NHS staff could receive COVID vaccine before care homes, report


Care leaders have voiced their anger at news that the NHS could receive COVID-19 vaccines ahead of care homes.

The backlash came after The Guardian reported that hospitals had been told to prepare for their first deliveries of the Pfizer/BioNTech vaccine as soon as 7 December ahead of care homes residents and staff. The development comes despite advice issued in September that placed care home residents and staff at the top of the priority list for vaccination.

Imminent approval of the Pfizer vaccine appears to have resulted in a change of plan by the government, as it requires being stored at low temperatures, which poses challenges for distribution. Care home residents and staff are expected to have to wait for approval of the Oxford University/AstraZeneca vaccine, which does not need to be stored at low temperatures.

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A Department of Health and Social Care spokesperson said: “The NHS stands ready to begin a vaccination programme for those most at risk once a vaccine is approved, as recommended by the Joint Committee on Vaccination and Immunisation.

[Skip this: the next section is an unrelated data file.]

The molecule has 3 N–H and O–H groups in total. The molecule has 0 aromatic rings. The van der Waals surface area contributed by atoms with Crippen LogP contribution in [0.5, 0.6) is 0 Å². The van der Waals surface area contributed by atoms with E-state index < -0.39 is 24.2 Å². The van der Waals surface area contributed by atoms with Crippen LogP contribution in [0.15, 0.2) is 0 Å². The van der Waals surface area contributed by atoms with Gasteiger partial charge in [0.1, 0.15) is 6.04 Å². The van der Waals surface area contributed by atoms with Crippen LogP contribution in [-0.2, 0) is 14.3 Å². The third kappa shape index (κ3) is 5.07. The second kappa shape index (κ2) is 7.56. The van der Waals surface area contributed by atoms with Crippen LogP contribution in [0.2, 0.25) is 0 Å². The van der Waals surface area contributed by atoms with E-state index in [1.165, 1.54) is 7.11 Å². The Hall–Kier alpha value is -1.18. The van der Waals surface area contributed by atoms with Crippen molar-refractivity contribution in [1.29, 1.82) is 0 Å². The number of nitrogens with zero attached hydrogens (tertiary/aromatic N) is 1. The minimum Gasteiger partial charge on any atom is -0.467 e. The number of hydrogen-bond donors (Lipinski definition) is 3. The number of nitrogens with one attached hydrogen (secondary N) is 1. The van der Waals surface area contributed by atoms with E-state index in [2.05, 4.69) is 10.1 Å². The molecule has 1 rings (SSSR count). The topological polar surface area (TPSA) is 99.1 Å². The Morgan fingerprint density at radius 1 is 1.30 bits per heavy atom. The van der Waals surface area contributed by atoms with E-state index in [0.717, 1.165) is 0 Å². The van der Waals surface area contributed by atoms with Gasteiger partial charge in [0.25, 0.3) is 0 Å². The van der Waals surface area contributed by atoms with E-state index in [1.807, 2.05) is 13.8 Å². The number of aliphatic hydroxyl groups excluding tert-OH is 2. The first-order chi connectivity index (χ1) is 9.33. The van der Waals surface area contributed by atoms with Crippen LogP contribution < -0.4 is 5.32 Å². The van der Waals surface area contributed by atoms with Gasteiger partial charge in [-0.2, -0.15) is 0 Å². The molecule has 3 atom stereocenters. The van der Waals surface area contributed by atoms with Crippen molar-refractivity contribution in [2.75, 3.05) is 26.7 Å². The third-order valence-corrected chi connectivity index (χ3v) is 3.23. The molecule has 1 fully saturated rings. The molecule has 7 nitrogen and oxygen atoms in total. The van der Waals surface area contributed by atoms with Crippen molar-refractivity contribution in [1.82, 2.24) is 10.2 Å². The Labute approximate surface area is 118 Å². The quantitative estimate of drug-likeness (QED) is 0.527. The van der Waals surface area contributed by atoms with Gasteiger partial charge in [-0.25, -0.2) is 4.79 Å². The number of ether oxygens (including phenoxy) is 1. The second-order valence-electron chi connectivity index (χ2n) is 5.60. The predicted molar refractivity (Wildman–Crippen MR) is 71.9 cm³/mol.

“The NHS has vast experience delivering widespread vaccination programmes and an enormous amount of planning has taken place to ensure our health service is prepared.”

Professor Martin Green OBE, CEO of Care England, commented: “We had a commitment that care home residents would be first in the queue. The reason is they are most susceptible to death from the virus. That commitment has to be honoured.”

Vic Rayner, the executive director of the National Care Forum, added: “In the spectrum of false promises, this will rank high because the vaccine has been linked to greater safety and greater freedom. The test that the government has outlined … is that efficacy is the only factor that might impact on the prioritisation. To turn back on this would be a betrayal of the most vulnerable and those who support them.”

Guidance for health and social care workers on the administration of the vaccine has now been published by Public Health England.

Meanwhile, the government has also announced that care home residents will be among 2.7 million people being given Vitamin D supplements from January to support their general health, in particular bone and muscle health. The government is still researching evidence that Vitamin D also provides resistance to COVID-19 with findings to be published at the end of the year.

Tags : Coronavirusvaccine

The author Lee Peart

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